The British government is not complacent about bluetongue and will take action against the disease at a very high level, Prime Minister Gordon Brown has said.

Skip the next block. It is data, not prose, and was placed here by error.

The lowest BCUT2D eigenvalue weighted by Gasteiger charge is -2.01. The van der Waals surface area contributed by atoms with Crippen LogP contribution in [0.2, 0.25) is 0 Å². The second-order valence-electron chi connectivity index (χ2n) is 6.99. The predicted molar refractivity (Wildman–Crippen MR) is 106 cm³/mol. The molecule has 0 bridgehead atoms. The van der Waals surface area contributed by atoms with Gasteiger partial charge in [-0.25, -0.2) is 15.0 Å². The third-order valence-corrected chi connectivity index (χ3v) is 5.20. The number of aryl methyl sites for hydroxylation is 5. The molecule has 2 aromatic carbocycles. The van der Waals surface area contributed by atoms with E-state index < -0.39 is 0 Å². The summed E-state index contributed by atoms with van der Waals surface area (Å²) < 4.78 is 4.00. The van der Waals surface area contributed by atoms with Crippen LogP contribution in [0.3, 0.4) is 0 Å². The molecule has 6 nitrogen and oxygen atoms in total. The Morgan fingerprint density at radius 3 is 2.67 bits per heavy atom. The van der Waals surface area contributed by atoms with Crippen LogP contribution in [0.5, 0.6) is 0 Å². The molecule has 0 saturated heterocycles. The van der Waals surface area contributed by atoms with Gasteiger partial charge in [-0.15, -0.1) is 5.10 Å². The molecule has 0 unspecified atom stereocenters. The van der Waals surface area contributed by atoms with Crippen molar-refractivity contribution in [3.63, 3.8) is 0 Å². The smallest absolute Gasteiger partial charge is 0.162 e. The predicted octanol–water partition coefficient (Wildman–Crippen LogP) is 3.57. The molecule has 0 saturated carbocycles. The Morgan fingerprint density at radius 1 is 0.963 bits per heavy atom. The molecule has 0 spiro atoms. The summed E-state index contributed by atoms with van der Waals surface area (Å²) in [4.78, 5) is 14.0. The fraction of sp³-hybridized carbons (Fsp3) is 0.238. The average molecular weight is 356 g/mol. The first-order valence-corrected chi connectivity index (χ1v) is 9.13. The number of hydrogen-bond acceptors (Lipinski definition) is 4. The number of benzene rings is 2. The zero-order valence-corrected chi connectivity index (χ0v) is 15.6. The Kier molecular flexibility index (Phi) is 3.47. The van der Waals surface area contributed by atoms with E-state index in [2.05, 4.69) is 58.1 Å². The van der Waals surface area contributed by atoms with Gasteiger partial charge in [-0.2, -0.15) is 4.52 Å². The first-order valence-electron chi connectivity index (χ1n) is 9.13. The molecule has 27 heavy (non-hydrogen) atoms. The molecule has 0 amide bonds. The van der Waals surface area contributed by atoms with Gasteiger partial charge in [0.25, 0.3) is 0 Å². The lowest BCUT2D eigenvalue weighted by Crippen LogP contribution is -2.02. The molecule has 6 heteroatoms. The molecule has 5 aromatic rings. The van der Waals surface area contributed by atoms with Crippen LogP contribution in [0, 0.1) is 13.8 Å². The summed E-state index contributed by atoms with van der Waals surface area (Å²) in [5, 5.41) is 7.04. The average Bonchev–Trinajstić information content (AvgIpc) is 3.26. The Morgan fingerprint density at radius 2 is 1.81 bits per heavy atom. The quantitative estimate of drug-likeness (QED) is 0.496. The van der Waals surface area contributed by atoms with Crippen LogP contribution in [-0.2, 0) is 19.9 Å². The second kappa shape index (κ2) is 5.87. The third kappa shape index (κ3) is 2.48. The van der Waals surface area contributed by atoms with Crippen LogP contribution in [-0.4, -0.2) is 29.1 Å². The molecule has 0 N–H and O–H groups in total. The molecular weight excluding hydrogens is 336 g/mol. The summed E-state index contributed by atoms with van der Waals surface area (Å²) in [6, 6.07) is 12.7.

According to the BBC, Brown confirmed there were now 11 cases of the disease and promised the government would do all it could to "contain, control and eradicate" the outbreak. Praising farmers for their resilience, he promised help for those affected. The government earlier said there would be no compensation for farmers whose livestock were hit by the disease. Mr Brown said Environment Secretary Hilary Benn will be consulting with the farming industry over coming days on the financial implications of the outbreak, and will look at what actions the European Commission can take to help. He said Mr Benn would make a statement about what the government could do to relax regulatory requirements on the farming industry to make things easier for them. Rachel Carrington, of the National Farmers Union in East Anglia, said there were "a number" of potential bluetongue cases being investigated, and "unconfirmed cases" in Norfolk, Essex, Cambridgeshire and the East Midlands. She said the outbreak had left farmers confused. "We desperately need things clarifying so we can tell people what they can and can't do. We need a detailed map of the movement restriction boundaries. "Economically, things are very difficult for farmers. On top of foot-and-mouth, bluetongue is just another layer of pressure on them." Mr Brown also announced that a 24-hour phone and internet service had been set up to keep farmers up-to-date on the latest developments. Deputy Chief Vet Fred Landeg acknowledged movement controls would cost the industry tens of millions of pounds. But he said there would be no compensation payments because no more culling would take place. Peter Kendall, president of the National Farmers Union, said the virus was a "bitter blow" to the countryside. A protection zone has been set up in Suffolk after government vets confirmed bluetongue disease was circulating in the UK and was classed as an outbreak. The zone will be a minimum of 150km around infected premises. A stricter 20km control zone has also been set up around the known bluetongue cases, with restrictions preventing animals being moved out of both zones. Mr Landeg said test results had shown the disease was being transmitted by biting midges "rather than animal to animal". This meant a cull would not help stamp it out, he said. Mr Landeg said the aim now was to "contain the disease to that part of the country where we have these confirmed cases", but he warned that bluetongue was a very different disease to control to foot-and-mouth. A cold winter could help eradicate the virus, but he warned that it was likely there would be a "large" number of cases before then, and that it could return afterwards. There was currently no available vaccine for this strain of the virus, but it did not "pose any risk to human health", he said. There have been nearly 3,000 cases of bluetongue in northern Europe, including the Netherlands, Belgium, France and Germany, since July, which had fuelled fears of its arrival in the UK. In the continent Dr Armin Elbers an epidemiologist, from Wageningen University, in 2003 he warned the Dutch government that bluetongue would spread from the south of Europe to northern countries because the midges that carried the disease were likely to migrate northwards as the climate changed. But when the first cases were diagnosed in the Netherlands in 2006, the scientists were surprised. The version of bluetongue found in Dutch cattle and sheep was not the same as the one found in southern Europe. Dr Elbers explains: "The type of virus that we found in the Netherlands is called BTV serotype 8. It's different from the ones found in the southern part of Europe. "BTV virus serotype 8 is found in Africa, South East Asia and the Dominican Republic - it came here unexpectedly from somewhere else. We still don't know where it came from." Experts say the outbreak that began in the Netherlands, Belgium and parts of Germany and France in August 2006 might have been caused by horses, or more specifically their manure. The theory is that horses from many different parts of the world came to a European show jumping event in the summer of 2006 and the midges that spread the virus came with them, traveling in horse manure. This, say the scientists, might explain why the northern European outbreak was of the same serotype as found in other parts of the world such as Asia and South America. But Dr Elbers believes that both natural and commercial factors have helped spread the disease. "We've looked at the wind spread in this epidemic and we think that wind might be a possibility for spreading the disease within Europe. Another aspect is the transportation of animals, particularly in Belgium. "Animals are born in the eastern part of the country but fattened in the western part so the disease has been spread much more quickly because of the transportation of infected animals." The disease is very difficult to deal with. It may not be as deadly to animals as foot and mouth or BSE but it is extremely difficult to get rid of. Dr Elbers explains: "It is very different in cattle than it is in sheep - In cattle farms you only see a few sick animals but 50 to 60% can be infected meaning there is a large reservoir to spread the disease. "Preventing contact between the midges and cattle is very difficult - the only way to prevent clinical disease is vaccination but it will be a trade-off because it is expensive." Climate change has been blamed for the spread of the midges that cause the disease - but Armin Elbers says its effects are indirect. He said: "The midges have been here for hundreds of years but because of the warmer summers there are more opportunities for the virus to replicate in these insects at a higher level and therefore the insects are more likely to pass it on to sheep and cattle. "We are very anxious to see what happens in the coming months. The midges die away in the winter, but the key thing is whether the virus is over wintering in animals. "It can fade out but it can become endemic as in Italy where the disease is endemically infected and they have to live with the disease." Dr Piet Van Rijn says that the real concern is that the midges that spread bluetongue can also spread other more deadly infections. "Other diseases are also spread by midges such as West Nile virus and Rift Valley fever - with climate change it could come to these northern European regions and be a problem not just for agriculture but for human health as well".